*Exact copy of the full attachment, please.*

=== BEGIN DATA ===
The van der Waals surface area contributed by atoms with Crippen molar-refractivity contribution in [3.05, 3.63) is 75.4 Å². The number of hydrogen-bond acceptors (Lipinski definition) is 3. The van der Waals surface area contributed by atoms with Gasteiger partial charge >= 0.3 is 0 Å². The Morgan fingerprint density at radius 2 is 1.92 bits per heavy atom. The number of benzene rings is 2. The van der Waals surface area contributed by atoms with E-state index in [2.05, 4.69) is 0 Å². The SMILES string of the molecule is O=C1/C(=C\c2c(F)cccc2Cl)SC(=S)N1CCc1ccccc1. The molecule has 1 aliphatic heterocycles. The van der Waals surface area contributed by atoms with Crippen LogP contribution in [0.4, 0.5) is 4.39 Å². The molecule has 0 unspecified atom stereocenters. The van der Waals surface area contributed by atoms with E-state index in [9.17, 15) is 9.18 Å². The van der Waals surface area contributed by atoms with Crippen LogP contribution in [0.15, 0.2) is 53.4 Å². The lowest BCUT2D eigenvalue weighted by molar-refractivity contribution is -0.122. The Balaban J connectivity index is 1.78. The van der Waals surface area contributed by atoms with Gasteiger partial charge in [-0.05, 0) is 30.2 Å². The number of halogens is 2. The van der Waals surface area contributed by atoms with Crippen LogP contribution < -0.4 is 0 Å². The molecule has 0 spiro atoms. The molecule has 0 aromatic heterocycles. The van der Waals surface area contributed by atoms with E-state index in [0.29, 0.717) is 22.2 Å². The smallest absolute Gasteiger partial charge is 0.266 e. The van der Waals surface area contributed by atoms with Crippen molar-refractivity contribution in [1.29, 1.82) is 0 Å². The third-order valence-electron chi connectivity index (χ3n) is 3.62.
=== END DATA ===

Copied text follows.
The van der Waals surface area contributed by atoms with Crippen molar-refractivity contribution in [3.05, 3.63) is 75.4 Å². The number of hydrogen-bond acceptors (Lipinski definition) is 3. The van der Waals surface area contributed by atoms with Gasteiger partial charge >= 0.3 is 0 Å². The Morgan fingerprint density at radius 2 is 1.92 bits per heavy atom. The number of benzene rings is 2. The van der Waals surface area contributed by atoms with E-state index in [2.05, 4.69) is 0 Å². The SMILES string of the molecule is O=C1/C(=C\c2c(F)cccc2Cl)SC(=S)N1CCc1ccccc1. The molecule has 1 aliphatic heterocycles. The van der Waals surface area contributed by atoms with Crippen LogP contribution in [0.4, 0.5) is 4.39 Å². The molecule has 0 unspecified atom stereocenters. The van der Waals surface area contributed by atoms with E-state index in [9.17, 15) is 9.18 Å². The van der Waals surface area contributed by atoms with Crippen LogP contribution in [0.15, 0.2) is 53.4 Å². The lowest BCUT2D eigenvalue weighted by molar-refractivity contribution is -0.122. The Balaban J connectivity index is 1.78. The van der Waals surface area contributed by atoms with Gasteiger partial charge in [-0.05, 0) is 30.2 Å². The number of halogens is 2. The van der Waals surface area contributed by atoms with Crippen LogP contribution < -0.4 is 0 Å². The molecule has 0 spiro atoms. The molecule has 0 aromatic heterocycles. The van der Waals surface area contributed by atoms with E-state index in [0.29, 0.717) is 22.2 Å². The smallest absolute Gasteiger partial charge is 0.266 e. The van der Waals surface area contributed by atoms with Crippen molar-refractivity contribution in [1.29, 1.82) is 0 Å². The third-order valence-electron chi connectivity index (χ3n) is 3.62.